The Nasdaq composite stock index, the new emblem of the nation's love affair with technology, soared Thursday to close above 5,000 for the first time.
The milestone, crossed just four months after the market barometer topped 3,000, reflects one of the most stunning run-ups in Wall Street history, and is an exclamation point for the growing split between stocks of the "new economy" and those of the "old economy."
Behind that split are individual investors such as Mark Mobley.
The Denver sports psychology consultant has two-thirds of his savings in technology stocks, ranging from well-known Lucent Technologies to an obscure wireless-data start-up named Telenetics.
"What's going to happen three years down the road [with technology] is incredible," he marveled. And "in 20 or 50 years, the world is going to be turned upside-down" by technology.
That kind of enthusiasm, multiplied millions of times over, has driven up the Nasdaq share index 110% over the last 12 months and lifted it 149.60 points, or 3.1%, to 5,046.86 on Thursday. This year alone the index has jumped 24%.
Dominated by hundreds of the nation's fastest-growing, cutting-edge technology, telecom and biotech companies, the 4,600-stock Nasdaq index now is the most widely quoted stock barometer of the so-called new economy. For many investors, this 29-year-old stock index has already far eclipsed the century-old Dow Jones industrial average as a market measure.
Indeed, in recent months, the intensity of investor demand for "new-economy" stocks has stunned Wall Street--as has the ferocity of the dumping of "old-economy" stocks such as many of those in the Dow index.
Despite a 154.20-point gain Thursday to 10,010.73, the blue-chip Dow is down 13% for the year.
"I'd be surprised if it takes too long before the Nasdaq catches up to the Dow [in point terms] because of the underlying growth rates of the companies in the indexes," says Thomas McManus, market strategist at Banc of America Securities in New York.
Signs of rampant bullishness over tech are everywhere.
Six months ago, about 1 billion shares a day were traded on Nasdaq. In four of seven trading days this month, investors have pushed daily activity to more than 2 billion shares.
Mutual funds that focus specifically on tech stocks had $32 billion in assets at year-end 1998. Those assets now top $125 billion.
As once little-known technology stocks such as wireless firm Qualcomm, semiconductor maker PMC-Sierra and fiber-optics firm JDS Uniphase carry Nasdaq ever higher, many veteran Wall Street pros fear that craving for these stocks has become a full-fledged mania that is bound to end the way other frenzies have ended--with a calamitous crash.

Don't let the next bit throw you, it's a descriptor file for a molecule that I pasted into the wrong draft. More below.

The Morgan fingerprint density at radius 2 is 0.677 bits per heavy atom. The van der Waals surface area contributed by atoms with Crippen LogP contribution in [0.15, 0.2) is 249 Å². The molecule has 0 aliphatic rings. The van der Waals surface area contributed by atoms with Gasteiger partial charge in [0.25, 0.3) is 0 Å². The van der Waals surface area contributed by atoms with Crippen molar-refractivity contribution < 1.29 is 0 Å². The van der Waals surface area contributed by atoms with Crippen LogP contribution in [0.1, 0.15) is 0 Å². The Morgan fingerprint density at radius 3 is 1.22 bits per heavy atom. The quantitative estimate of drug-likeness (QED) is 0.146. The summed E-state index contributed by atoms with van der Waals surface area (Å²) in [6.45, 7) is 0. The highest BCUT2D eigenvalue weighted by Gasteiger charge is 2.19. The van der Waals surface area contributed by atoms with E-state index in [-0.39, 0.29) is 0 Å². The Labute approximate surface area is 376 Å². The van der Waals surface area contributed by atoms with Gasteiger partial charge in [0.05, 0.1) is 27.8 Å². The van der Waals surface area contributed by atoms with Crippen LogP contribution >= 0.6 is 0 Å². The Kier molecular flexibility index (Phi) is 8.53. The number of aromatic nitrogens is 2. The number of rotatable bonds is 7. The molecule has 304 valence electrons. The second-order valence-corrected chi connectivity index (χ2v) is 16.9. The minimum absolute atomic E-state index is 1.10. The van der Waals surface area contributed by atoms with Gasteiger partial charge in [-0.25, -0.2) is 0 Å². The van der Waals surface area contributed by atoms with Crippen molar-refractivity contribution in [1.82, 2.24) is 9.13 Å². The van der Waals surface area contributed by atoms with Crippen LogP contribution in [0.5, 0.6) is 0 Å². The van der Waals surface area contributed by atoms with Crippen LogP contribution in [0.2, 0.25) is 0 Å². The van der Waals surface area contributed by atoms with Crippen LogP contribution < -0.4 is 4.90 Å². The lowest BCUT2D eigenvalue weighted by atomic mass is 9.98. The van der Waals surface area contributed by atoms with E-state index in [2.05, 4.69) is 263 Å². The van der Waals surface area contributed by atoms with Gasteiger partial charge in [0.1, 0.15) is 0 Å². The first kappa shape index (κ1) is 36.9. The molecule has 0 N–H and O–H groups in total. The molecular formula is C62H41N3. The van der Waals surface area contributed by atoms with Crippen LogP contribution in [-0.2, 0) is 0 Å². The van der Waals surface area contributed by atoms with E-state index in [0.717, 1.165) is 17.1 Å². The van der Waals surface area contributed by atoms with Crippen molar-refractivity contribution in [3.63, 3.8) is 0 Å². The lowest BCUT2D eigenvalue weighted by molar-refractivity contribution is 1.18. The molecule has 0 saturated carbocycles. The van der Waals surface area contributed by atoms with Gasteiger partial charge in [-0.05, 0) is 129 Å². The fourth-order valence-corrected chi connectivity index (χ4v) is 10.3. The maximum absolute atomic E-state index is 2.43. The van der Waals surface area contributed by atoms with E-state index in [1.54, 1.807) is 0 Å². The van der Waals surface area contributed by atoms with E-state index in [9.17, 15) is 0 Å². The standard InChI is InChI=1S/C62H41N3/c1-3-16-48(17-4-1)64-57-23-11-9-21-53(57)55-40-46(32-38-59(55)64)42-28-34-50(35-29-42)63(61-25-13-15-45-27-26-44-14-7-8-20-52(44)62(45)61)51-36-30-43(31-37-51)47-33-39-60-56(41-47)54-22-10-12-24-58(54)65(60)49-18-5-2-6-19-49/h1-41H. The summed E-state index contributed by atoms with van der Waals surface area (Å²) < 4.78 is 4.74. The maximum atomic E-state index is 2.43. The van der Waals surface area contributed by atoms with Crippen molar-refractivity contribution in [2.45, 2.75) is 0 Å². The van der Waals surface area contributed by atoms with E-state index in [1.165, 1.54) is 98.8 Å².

Tech stocks' prices relative to underlying earnings are in the stratosphere--and that is for companies that have any earnings at all.
Bearish analysts say the tech-stock boom is now little more than a frantic pile-on of investors buying not because they trust in technology, but because they fear being left behind.
Mutual funds, for example, face unprecedented pressure to keep up with their tech-laden competitors, or face heavy redemptions from impatient shareholders.
Outside of tech, the majority of U.S. stocks already may be mired in a bear market, some say. Over the last year, almost four-fifths of the stocks in the blue-chip Standard & Poor's 500 index have fallen 20% or more, the traditional definition of a bear market, according to Morgan Stanley Dean Witter.
"Suppose you're a new investor," said James Stack, an investment newsletter writer who believes the market is teetering on the brink of disaster. "You've seen nothing but [a] bull market and view Wall Street as a fattened cash cow. . . . Where are you going to put [your money]" but in the hottest stocks of the moment, which are tech issues.
But hordes of investors--not only individuals but also a growing number of professionals--aren't fazed by the warnings. The Nasdaq bull market's believers insist that the demand for tech stocks is rooted in the notion that change is constant, and that technology use has reached such a critical mass worldwide that it will give rise to unimagined industries.
No one suggests that there won't be sharp and volatile pullbacks in the Nasdaq index. Indeed, by the traditional standard that considers a 10% drop a "correction," Nasdaq underwent two of those in January.
But the reality of investing today is that the public--now a user of much of the technology developed over the last decade--also wants to own what's new and hot in tech ideas, analysts say. And those ideas inevitably list on Nasdaq, instead of the New York Stock Exchange, and quickly get their shot at stardom.
"The synergistic mix of all technology [breakthroughs] of the past two decades is coming now, and some of the best new products are ahead of us," said Peter Canelo, an investment strategist at Morgan Stanley Dean Witter in New York.